Vitamin B12, Your Body and Your Brain

Vitamin B12 helps keep your nerve and blood cells healthy and is needed to make DNA, the genetic material in all cells. Weakness, nerve and balance problems, and in some cases, a form of anaemia (megaloblastic), can occur with deficiency. Running low on B12 can also result in confusion and poor memory.

According to vitamin B12 expert, Irwin Rosenberg of Tufts University, “the symptoms of B12 Deficiency overlap with those of Alzheimer’s disease… That raises the question of whether similar nutrition factors contribute to Alzheimer’s or its symptoms.” A direct link between vitamin B12 levels and dementia still remains elusive, because not all studies have confirmed this relationship.

New research, however, suggests that the B12 brain connection may have merit. University of Oxford researchers recently reported that supplementing B12 in concert with folic acid and B6 over a 2-year period “appear to slow cognitive and clinical decline in people with mild cognitive impairment, in particular those with elevated homocysteine”(1). Too little B12 can cause homocysteine to accumulate, and high levels of this amino acid have been associated with some dementias.

Older people with low levels of vitamin B12 may be more prone to brain shrinkage, according to investigators at Chicago’s Rush University Medical Center. Most of us are aware that people can shrink in height as they age, Well, the brain, too, shrinks naturally with age, and it seems that those with the greatest reductions in brain volume are most at risk for Alzheimer’s and other age-related dementias. In this study, people with markers of vitamin B12 deficiency had smaller brain volume and lower scores on tests measuring thinking, reasoning and memory.(2)

GNLD’s Lipotropic Adjunct is specially developed to assist in lowering homocysteine levels as it contains folic acid, vitamins B6 and B12, which are all critical micronutrients in homocysteine metabolism. Other Vitamin B12 containing products are: Formula IV and Formula IV Plus, Multi, Vitamin B Co. (SR) and Vitamin B Complex, as well as Nutrishake and GR2 Control Meal Replacement Shake.

Be B12 Smart

Some studies have shown that 15-30% of older people are low in B12, mostly because they produce less stomach acid (required to separate B12 from the protein to which it’s attached in food). The Institute of Medicine advises that people over 50 get most of their vitamin B12 from dietary supplements and fortified foods because in these sources, B12 is not bound to protein and is more easily absorbed.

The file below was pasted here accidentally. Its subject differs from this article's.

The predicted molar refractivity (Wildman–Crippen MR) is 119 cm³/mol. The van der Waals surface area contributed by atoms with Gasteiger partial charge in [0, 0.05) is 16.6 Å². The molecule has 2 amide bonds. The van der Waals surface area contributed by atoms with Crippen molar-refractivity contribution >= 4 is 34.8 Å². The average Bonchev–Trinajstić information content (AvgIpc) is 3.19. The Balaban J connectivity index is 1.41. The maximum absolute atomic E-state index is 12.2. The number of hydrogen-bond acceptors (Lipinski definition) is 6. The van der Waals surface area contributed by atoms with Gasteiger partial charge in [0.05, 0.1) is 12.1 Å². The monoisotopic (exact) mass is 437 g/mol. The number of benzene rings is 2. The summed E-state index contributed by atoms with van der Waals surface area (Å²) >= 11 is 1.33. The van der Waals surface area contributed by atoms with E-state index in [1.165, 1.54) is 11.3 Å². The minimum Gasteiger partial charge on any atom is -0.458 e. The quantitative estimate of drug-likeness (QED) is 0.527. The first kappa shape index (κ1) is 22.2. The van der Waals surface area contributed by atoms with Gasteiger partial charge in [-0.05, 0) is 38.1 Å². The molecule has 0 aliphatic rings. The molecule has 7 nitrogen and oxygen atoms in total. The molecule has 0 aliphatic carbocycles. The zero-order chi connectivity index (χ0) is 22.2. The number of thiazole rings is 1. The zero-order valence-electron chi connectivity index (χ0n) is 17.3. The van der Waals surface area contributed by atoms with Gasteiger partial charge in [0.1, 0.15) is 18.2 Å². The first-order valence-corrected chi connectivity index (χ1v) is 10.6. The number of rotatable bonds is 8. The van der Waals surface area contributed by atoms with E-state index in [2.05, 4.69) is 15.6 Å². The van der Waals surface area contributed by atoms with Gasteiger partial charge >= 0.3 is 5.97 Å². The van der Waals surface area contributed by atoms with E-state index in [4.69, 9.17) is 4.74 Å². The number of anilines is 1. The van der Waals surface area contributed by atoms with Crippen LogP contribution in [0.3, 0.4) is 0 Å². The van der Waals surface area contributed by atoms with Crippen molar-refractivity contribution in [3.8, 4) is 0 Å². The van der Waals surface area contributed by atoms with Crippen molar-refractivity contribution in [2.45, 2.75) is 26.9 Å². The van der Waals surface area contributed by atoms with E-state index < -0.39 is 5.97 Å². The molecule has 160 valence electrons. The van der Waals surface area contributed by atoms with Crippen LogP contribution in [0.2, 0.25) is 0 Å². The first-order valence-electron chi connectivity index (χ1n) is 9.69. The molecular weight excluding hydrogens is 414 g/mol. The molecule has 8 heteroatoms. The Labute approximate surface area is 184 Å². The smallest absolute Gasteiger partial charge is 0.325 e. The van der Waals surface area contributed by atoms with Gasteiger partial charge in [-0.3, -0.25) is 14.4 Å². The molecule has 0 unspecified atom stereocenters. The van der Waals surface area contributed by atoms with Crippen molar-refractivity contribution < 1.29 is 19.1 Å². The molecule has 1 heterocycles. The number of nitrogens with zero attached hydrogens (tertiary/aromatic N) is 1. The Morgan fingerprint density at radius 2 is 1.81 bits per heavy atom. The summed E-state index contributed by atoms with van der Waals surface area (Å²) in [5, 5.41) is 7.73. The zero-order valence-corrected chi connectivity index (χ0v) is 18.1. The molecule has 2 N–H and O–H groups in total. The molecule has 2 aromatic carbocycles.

Vitamin B12 – Who Needs it & Why

Who Should Be Aware of B12 Shortfalls?

Why are Supplements Important?

Everyone over 50 Many older adults don’t produce enough stomach acid to absorb the B12 naturally present in food


People who have had gastrointestinal surgery such as weight loss surgery, or digestive disorders like Celiac or Crohn’s diseases


These conditions (or behaviour) can decrease the amount of vitamin B12 that the body can absorb.
Those who eat little or no animal foods, such as vegans and vegetarians. Only animal foods contain vitamin B12 naturally. (When pregnant women and women who breastfeed their babies are strict vegetarians or vegans, their babies might also not get enough vitamin B12


Users of certain medications

  • The antibiotic chloramphenicol
  • Proton pump inhibitors (e.g. Pevacid) used to treat acid reflux and peptic ulcers
  • Histamine H2 receptor antagonists (e.g. Tagamet) for peptic ulcers.
  • Metformin, a common diabetes drug
These medications can interfere with the body’s absorption or use of vitamin B12

People with pernicious anaemia.


Inability to make intrinsic factor with is needed to absorb vitamin B12. Doctors usually treat this anaemia with B12 shots. Affects 1-2% of older adults.


1. de Jager CA et al. Cognitive and clinical outcomes of homocysteine-lowering B-vitamin treatment in mild cognitive impairment: a randomized controlled trial. Int J Geriatr Psychiatry [eEpub ahead of print, July 2011]

2. Tangney CC et al. Vitamin B12, cognition, and brain MRI measures: A cross-sectional examination. Neurol 77:1276-82, 2011.



Filed under Health & Wellness

2 responses to “Vitamin B12, Your Body and Your Brain

  1. Good info!
    B12 is the one vitamin that I always suggest to vegans, but it’s not hard to get your 2.5mcg/day from fortified cereals or plant-based milk. Healthy people can take a B12 supplement once or twice a week since the liver is efficient at storing, but if you have an absorption issue storage is not as efficient.


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